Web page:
Your Biggest Sales Mistake, Mother Hen

Your pipeline looks rock solid. You’ve got five clients working their way towards a close. Even though you’re never absolutely certain you will win all of them, your confidence is high that you will win each of them. So your working your deals, as you should be.

But as you work these deals through your pipeline, there are periods of time when there isn’t much happening. There are days where you don’t need to do anything. There are weeks between some meetings. These deals are in the middle of your sales process, and you are sitting on them like a mother hen, keeping them warm, making sure they hatch.

But in the meantime, your pipeline is getting weaker.

Your Future Results Now

Your future results are being determined by the actions you take now. Today.

It’s a mistake to go long periods of time without prospecting, without nurturing your dream clients, and without doing the work of building your future pipeline. You need to do the work that ensures that you win the clients you now have in process, but that doesn’t mean you can go without doing the work that provides you with new opportunities after you’ve won them.

It’s an enormous mistake to stop prospecting because your pipeline is healthy right now. And it’s easy to let up on the most difficult part of selling when you feel that you have your number made.

Wave after Wave

Making the mistake of letting up on prospecting because you have a good number of deals in your pipeline produces sporadic results. You have a good quarter, and then you go a couple quarters without putting up any numbers. Those empty quarters are the result of your not having done the work you needed to do two, three, or four quarters in the past.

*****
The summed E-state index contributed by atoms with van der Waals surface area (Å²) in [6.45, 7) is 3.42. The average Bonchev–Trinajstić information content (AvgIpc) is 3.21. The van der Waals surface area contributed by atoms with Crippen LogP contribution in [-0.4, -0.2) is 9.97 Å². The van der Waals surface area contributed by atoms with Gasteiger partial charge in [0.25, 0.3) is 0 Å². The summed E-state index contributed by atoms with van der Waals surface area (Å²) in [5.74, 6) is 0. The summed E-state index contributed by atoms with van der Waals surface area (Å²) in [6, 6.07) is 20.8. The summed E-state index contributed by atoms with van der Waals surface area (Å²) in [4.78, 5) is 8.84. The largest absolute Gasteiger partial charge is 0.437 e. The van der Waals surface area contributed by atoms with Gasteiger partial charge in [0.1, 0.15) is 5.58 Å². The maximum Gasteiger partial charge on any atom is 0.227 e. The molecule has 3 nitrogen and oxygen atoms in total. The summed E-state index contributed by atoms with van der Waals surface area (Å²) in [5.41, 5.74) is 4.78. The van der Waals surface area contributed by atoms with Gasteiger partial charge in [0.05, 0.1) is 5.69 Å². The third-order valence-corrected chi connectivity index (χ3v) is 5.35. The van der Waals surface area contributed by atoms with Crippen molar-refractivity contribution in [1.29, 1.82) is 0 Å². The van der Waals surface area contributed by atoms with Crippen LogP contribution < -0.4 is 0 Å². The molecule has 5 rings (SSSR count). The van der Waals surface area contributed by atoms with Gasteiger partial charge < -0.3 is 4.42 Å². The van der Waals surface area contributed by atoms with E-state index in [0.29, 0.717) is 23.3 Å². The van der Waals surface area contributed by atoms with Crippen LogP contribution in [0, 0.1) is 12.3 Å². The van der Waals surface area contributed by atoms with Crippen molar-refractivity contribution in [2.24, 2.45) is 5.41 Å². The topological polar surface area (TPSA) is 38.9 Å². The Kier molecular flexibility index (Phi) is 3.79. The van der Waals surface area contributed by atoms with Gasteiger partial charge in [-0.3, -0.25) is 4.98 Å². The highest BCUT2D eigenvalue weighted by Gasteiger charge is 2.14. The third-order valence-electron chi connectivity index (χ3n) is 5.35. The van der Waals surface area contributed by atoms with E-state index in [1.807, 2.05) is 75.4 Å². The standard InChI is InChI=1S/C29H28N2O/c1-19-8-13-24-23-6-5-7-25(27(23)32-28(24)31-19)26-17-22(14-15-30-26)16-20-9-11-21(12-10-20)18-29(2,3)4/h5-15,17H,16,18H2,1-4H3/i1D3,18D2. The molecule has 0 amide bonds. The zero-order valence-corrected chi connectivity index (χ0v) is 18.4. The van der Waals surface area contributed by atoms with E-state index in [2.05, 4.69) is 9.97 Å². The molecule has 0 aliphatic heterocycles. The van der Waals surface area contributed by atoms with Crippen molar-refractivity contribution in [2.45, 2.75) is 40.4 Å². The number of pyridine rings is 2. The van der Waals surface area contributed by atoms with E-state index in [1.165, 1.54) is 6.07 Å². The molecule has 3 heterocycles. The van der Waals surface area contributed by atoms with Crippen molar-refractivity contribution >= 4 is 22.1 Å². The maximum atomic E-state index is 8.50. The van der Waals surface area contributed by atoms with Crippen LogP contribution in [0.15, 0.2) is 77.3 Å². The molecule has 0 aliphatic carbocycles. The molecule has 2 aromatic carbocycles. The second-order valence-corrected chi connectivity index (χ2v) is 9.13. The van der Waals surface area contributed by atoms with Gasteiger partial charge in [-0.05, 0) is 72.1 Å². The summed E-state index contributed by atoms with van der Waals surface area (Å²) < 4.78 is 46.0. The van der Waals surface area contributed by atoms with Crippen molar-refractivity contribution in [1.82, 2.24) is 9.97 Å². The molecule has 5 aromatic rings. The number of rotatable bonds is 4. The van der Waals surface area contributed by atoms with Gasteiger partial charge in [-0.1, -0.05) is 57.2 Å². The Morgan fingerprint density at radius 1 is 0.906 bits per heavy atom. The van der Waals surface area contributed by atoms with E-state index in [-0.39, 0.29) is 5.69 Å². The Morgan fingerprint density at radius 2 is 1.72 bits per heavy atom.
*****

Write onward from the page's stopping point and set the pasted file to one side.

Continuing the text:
This is a recipe for missing your number. It’s a recipe for missed opportunities. And it’s one of the biggest mistakes you can make.

You’re going to have some waves in your results anyway. It’s natural. Through no fault of your own, some deals don’t make it across the line. But you make the waves worse when you don’t do the work that would flatten out your results and keep you delivering successful quarter after successful quarter.

You’re a good salesperson. But you could be a great salesperson. The difference is in what you do when there is nothing to do.


Why do we resist doing the work we need to do when we have a strong pipeline?

How much time do you really have for opportunity creating activities when you are working live deals?

Are your results as consistent as you want them to be? Or are they sometimes sporadic?

Is the cause of the variations in the result something you’re doing? What might you do differently?

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Filed under: Sales

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